What is Separation of Church and State?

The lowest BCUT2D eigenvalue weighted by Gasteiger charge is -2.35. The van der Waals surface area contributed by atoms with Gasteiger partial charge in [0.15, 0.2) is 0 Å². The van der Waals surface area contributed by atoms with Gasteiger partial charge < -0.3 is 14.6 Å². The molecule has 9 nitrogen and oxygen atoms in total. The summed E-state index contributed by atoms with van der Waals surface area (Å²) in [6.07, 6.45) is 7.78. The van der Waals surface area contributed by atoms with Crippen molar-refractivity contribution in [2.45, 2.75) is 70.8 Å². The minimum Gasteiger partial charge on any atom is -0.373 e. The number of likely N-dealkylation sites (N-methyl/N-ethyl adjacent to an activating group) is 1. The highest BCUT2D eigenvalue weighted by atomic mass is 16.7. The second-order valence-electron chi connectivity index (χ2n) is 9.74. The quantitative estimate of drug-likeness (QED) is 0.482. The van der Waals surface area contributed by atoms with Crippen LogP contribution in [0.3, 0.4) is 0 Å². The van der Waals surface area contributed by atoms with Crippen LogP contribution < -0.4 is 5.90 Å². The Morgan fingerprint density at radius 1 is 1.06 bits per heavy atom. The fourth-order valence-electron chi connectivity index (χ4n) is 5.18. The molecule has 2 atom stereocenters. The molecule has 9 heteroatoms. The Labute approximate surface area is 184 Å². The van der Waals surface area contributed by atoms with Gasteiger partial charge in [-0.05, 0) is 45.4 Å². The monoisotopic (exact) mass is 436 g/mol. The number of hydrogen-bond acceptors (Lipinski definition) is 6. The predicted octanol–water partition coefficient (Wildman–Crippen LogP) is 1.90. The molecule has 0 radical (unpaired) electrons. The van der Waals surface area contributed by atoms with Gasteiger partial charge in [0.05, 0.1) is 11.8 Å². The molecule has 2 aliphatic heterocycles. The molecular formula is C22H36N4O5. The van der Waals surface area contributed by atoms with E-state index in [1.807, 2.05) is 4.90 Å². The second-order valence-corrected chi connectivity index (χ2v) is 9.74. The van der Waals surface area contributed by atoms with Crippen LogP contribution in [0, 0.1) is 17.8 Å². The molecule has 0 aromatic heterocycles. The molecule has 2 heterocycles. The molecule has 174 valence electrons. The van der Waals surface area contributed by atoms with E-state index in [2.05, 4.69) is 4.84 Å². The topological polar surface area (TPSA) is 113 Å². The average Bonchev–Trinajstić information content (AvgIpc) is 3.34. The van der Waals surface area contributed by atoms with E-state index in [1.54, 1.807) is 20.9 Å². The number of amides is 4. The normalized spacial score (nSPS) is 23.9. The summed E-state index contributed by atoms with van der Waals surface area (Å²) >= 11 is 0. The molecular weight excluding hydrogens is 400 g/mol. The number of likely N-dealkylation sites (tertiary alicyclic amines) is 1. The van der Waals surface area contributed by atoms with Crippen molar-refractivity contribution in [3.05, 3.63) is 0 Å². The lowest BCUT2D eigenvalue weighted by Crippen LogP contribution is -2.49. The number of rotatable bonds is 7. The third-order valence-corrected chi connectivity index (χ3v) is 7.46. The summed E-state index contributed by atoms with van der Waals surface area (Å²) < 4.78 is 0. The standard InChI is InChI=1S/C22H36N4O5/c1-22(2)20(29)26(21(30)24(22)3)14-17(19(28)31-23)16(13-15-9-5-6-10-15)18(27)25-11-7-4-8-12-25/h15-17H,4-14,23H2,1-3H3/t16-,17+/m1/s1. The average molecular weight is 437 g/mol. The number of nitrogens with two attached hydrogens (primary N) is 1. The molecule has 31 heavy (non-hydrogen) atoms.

Definition and meaning of separation of church and state: The separation of church and state is the legal and political principle which holds that government and religious institutions should be kept separate and distinct from one another. This principle was established in the United States in the late 18th century as part of the First Amendment to the Constitution. The goal of this principle is to protect the government from religious influence, and to protect religious institutions from government interference. This ensures the right of citizens to practice their religion without interference from the government, and also helps to ensure that the government remains neutral when it comes to religious beliefs. Separation of church and state helps to ensure that the government is not beholden to any particular religious group, and that citizens are free to support any political candidate or party without fear of their religious views being taken into consideration. This is especially important in our current political climate, where the two-party system often leaves independent candidates and third-party candidates with no chance of success. Separation of church and state is essential to maintaining an open and fair political system.


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